What duck said. Hopefully the person knows you well enough not to need talking points, and having your resume and application details will refresh their memory sufficiently. I have been asked for them by a recommender once, but I never would have provided them unasked.
posted by grouse at 3:49 PM on April 18, 2005

I haven't been on an academic admissions committee, but having recently served on an academic *hiring* committee, I found that tailored letters were absolutely essential (I really can not emphasize that enough. You need to provide a personalized letter). Given the kind of competition students currently face, you want to do everything to show a school that having your name associated with their department is going to benefit them. A personalized letter shows that you are the type of person who will put care an effort into your career, which makes it more likely you are going to do well as a student and look good as an alumni.

I can't really say much about the employer recommendation, but I will second the comment that hyperbole is important. My academic references have always appreciated the "talking points" type information. I think it's appropriate to ask a reference if he/she would find such information useful and then provide it if they say yes.
posted by carmen at 7:48 PM on April 18, 2005

I always tell my students to give me a draft of the letter they want me to write. It's often helpful, and always entertaining. So you could have a list of points, or a draft letter, ready to give to your boss in case she asks for guidance.
posted by Wet Spot at 8:22 PM on April 18, 2005

I haven't been on an academic admissions committee, but having recently served on an academic *hiring* committee, I found that tailored letters were absolutely essential (I really can not emphasize that enough.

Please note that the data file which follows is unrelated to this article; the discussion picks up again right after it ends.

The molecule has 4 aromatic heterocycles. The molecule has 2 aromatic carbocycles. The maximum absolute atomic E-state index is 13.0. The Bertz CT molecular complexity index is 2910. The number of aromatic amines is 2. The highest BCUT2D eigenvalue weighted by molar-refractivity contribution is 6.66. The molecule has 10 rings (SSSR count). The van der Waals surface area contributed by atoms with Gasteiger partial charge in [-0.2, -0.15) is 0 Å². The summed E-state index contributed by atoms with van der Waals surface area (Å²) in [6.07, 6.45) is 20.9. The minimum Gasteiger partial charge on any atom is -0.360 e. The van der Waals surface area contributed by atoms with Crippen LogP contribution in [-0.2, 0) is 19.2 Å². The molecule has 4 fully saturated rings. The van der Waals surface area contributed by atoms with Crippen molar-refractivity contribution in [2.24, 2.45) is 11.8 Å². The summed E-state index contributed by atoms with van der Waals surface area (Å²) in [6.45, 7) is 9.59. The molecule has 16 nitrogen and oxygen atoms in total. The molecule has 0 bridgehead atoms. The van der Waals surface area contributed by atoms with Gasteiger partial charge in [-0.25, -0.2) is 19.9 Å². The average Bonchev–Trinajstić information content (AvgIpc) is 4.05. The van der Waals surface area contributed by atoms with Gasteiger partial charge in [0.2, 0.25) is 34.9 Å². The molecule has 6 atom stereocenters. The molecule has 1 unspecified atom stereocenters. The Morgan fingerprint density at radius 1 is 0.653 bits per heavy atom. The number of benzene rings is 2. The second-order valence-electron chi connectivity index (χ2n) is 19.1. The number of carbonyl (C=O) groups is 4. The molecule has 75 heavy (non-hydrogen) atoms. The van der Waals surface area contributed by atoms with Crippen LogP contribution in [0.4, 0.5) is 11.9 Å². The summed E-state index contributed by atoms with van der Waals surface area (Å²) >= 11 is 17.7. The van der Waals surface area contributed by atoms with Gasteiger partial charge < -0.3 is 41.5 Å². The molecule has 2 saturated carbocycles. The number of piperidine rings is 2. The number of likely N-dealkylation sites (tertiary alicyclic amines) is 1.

As another data point, I've been on academic hiring committees at least six times, and we didn't give a damn about it ever. It never came up, even once, and I assure you that everyone we interviewed and hired had at least some xeroxed "Dear members of the search committee..." letters, or just emailed PDFs.

Is this for undergraduate admissions?

There's no reason not to ask your boss if she's willing to personalize them; it can't possibly hurt. But I wouldn't beat my breast or tear my shirt if she'll only gin up one letter to include to everyone.

I don't sit on admissions committees, but if you're applying to selective schools, I'd hazard a guess that specificity and credibility are more important that flat hyperbole. I'd encourage your boss to go ahead and praise you to the sun and moon, sure, but then back it up with specific, concrete reasons or examples (that you might prompt her with).
posted by ROU_Xenophobe at 8:49 PM on April 18, 2005

Gak... reading ROU's comment, I realized that I misinterpreted your question. For some reason I thought you were asking about your letter and recommendation letters. I meant your letter should be personalized to the department, not the recommendation letter. Sorry!
posted by carmen at 7:42 AM on April 19, 2005